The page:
Nutritional Recommendations: How'd We Get So Fat?

Understanding the history of public health policy provides good insight into the U.S. obesity epidemic. Over 150 years ago, President Abraham Lincoln signed legislation establishing the United States Department of Agriculture (USDA). The USDA is the organization tasked with improving the well-being of Americans through influencing public policy related to nutrition and agriculture. Over the years, the focus and recommendation of the USDA have changed based upon current public health concerns. The first nutrition guidelines published in 1894 focused on food production, sanitation and preparation. In the early 1900s, the USDA introduced guidelines intended to combat nutritional deficiencies through categorizing foods and promoting diet diversity. After President Dwight D. Eisenhower had a heart attack in 1955, the USDA sought to increase public awareness about heart disease.

The USDA’s initiative to combat heart disease has substantially influenced the American diet. After Eisenhower’s heart attack, nutritional recommendations were developed based upon erroneous research linking a diet high in saturated fat and sodium to heart disease. These recommendations were promoted in our schools, workplaces and informed our dietary choices for generations. This caused American scientists and medical providers to begin demonizing fat and, consequently, the low-fat movement began. This movement continued to shape nutritional guidelines, food manufacturing and medical recommendations during the next 60 years or more.

Less Healthy “Health Food”

Demonizing fat has systematically caused our foods to become less healthy. In response to low-fat diet recommendations and public demand, food manufacturers started removing fat from our foods. The problem was that fat made food taste good and taking fat out made food taste bad. To get around this conundrum, food manufacturers added sugar to EVERYTHING including foods typically not high in sugar. Sugar occurs naturally in some foods, such as fruits and dairy, in the form of fructose and lactose. Added sugars go by many other names including corn syrup, dextrose, high-fructose corn syrup and many more. Typically, foods with sugar added have much higher sugar content than foods with naturally occurring sugar. So, a healthy food like yogurt, which is now fat-free, has a similar amount of sugar as ice cream.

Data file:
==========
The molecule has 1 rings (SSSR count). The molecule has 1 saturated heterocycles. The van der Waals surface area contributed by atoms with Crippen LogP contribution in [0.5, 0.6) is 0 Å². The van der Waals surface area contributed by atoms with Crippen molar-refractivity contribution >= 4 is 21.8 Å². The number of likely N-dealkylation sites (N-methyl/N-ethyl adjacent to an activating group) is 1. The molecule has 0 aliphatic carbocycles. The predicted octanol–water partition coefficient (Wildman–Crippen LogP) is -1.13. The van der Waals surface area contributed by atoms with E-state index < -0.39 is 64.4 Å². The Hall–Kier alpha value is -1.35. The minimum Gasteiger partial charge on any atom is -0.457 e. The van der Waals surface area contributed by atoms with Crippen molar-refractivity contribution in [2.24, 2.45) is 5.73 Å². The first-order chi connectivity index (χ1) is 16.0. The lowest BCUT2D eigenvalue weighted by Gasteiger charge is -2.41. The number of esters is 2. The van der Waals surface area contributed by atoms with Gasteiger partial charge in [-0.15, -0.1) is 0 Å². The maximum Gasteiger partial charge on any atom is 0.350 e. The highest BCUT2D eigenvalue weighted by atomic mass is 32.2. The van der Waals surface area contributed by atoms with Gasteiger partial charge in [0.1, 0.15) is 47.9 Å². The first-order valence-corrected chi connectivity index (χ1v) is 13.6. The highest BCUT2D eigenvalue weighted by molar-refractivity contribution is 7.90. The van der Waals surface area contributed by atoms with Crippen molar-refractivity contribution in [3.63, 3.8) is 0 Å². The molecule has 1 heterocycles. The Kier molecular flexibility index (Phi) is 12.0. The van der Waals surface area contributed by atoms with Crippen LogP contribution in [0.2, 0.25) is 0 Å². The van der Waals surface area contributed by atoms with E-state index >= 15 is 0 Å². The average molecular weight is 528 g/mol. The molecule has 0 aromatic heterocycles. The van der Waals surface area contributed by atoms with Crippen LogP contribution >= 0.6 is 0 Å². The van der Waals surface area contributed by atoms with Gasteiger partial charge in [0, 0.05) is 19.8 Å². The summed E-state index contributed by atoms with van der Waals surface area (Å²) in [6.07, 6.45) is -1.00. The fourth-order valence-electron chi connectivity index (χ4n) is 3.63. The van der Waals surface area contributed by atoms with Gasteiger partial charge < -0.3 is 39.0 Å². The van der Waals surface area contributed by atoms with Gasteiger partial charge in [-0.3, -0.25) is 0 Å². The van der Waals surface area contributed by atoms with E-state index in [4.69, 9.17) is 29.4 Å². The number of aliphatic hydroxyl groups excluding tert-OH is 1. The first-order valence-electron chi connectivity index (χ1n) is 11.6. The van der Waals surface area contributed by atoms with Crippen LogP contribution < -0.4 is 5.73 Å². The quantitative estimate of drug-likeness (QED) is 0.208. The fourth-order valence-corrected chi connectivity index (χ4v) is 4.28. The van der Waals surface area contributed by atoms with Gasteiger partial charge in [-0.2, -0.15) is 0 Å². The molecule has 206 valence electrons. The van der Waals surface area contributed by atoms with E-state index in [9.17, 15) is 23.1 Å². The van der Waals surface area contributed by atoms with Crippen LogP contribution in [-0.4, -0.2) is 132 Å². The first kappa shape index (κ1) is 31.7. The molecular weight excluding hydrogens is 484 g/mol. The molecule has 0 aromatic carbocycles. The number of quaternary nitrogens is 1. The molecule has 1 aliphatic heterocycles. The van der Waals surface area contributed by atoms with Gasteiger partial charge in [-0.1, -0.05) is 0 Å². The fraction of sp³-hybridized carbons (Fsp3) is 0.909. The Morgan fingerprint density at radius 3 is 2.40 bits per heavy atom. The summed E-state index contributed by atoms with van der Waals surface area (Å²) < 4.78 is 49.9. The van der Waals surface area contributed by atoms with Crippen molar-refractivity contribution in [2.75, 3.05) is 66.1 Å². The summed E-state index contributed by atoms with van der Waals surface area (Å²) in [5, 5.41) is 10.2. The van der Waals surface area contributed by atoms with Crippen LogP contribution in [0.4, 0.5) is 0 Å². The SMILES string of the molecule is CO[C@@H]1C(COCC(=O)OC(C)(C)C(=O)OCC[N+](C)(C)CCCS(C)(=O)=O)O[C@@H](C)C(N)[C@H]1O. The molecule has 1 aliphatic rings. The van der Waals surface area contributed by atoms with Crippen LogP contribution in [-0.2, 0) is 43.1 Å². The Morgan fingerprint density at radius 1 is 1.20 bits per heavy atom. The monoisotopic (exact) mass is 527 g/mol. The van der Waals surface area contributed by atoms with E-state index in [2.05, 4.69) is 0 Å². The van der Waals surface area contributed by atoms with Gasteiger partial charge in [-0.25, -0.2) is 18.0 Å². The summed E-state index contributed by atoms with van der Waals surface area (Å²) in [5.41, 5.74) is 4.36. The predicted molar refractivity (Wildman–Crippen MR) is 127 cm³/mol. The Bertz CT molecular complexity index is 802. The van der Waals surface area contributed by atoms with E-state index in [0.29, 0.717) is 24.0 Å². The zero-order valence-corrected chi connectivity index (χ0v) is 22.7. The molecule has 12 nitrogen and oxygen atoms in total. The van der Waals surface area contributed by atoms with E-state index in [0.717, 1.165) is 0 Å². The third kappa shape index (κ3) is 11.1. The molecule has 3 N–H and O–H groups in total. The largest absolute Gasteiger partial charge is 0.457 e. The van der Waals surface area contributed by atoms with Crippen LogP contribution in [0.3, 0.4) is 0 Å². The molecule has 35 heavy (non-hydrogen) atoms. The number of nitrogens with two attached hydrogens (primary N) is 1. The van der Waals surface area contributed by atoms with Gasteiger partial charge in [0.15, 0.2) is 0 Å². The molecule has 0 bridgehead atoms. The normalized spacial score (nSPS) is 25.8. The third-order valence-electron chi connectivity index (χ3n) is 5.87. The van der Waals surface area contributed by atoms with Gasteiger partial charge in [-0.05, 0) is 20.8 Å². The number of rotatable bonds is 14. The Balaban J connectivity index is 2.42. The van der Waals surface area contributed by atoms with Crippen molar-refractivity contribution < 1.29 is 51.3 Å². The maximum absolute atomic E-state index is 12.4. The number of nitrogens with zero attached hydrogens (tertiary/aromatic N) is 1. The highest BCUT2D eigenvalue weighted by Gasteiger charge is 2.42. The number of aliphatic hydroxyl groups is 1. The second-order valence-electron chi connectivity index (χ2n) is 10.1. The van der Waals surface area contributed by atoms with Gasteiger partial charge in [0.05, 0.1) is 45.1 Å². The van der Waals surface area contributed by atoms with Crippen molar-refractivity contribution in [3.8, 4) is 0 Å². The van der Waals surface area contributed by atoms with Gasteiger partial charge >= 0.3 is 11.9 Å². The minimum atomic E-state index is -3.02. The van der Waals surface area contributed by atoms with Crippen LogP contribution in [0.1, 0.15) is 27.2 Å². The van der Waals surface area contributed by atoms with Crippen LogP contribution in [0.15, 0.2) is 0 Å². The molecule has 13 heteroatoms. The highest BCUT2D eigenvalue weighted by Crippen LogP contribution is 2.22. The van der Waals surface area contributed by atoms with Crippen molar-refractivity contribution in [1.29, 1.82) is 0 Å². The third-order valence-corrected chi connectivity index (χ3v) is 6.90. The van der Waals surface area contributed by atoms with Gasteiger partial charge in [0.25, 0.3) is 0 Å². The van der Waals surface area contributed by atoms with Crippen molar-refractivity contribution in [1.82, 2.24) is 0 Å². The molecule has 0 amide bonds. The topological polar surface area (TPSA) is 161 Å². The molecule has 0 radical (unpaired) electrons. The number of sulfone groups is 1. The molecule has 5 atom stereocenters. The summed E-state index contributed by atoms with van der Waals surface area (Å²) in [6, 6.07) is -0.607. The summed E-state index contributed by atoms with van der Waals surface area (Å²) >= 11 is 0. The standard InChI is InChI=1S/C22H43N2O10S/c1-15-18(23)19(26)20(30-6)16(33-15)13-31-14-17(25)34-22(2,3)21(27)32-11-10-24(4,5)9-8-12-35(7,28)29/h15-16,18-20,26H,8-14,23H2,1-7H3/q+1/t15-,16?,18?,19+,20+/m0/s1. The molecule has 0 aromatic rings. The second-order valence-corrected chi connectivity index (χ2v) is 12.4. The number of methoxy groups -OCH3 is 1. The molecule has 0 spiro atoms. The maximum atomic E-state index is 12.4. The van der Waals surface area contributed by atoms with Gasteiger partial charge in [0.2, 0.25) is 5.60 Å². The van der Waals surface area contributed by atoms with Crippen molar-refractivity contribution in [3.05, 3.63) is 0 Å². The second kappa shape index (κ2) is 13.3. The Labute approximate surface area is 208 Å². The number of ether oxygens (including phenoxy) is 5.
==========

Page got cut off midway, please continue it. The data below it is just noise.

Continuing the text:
There is a strong correlation between the consumption of sugar and the increase in obesity rate. According to a USDA report on sugar consumption, with each passing decade there has been a steady increase in sugar consumption. In the 180s, the average person consumed only about 4 to 6 pounds of sugar per year. Today, the average American consumes between 150 and 170 pounds of refined sugars annually. Since the 1960s when the low-fat campaign was first launched and sugar became a primary food additive, rates of obesity and overweight Americans have increased from 44.5 percent to over 70 percent in the 2000s. In fact, rates of obesity were so excessive that the medical community had to add a new category called extreme obesity.

The over-consumption of processed carbohydrates and sugars have caused the obesity epidemic – not an increasingly sedentary lifestyle. While many people point to the role of television, X-box and other contributing factors that encourage lower levels of physical activity as the cause of obesity, the facts don’t support this claim. While there are many health benefits to physical activity and exercise is an important part of wellness, the reason we push exercise is because we believe obesity is the result of excess calories. The bigger problem is that we snack on highly-processed, carbohydrate rich foods that include added sugar while we watch television or surf the Internet. This snacking results in our insulin levels constantly being high, which means our bodies are constantly converting glucose to fat.

To make matters worse, our primitive brain releases a huge hit of dopamine every time we consume processed carbohydrates and sugar. Every time we eat these delicious low-fat, high-carbohydrate and high-sugar foods, our brains release dopamine making us feel good and rewarding us for eating. Based upon the low-fat approach, if we are having a bad day we can just make ourselves feel better with low-fat snacks like candy or frozen yogurt and the resulting dopamine hit. We don’t need to worry because these foods are low-fat and we’ve been counting calories. Right? Wrong! The convergence of foods high in sugar and carbohydrates, our primitive brain rewarding us for eating through releasing dopamine, and the insulin spike is why we are addicted to sugars and carbohydrates as well as why our waistlines – and BMIs – are ballooning.

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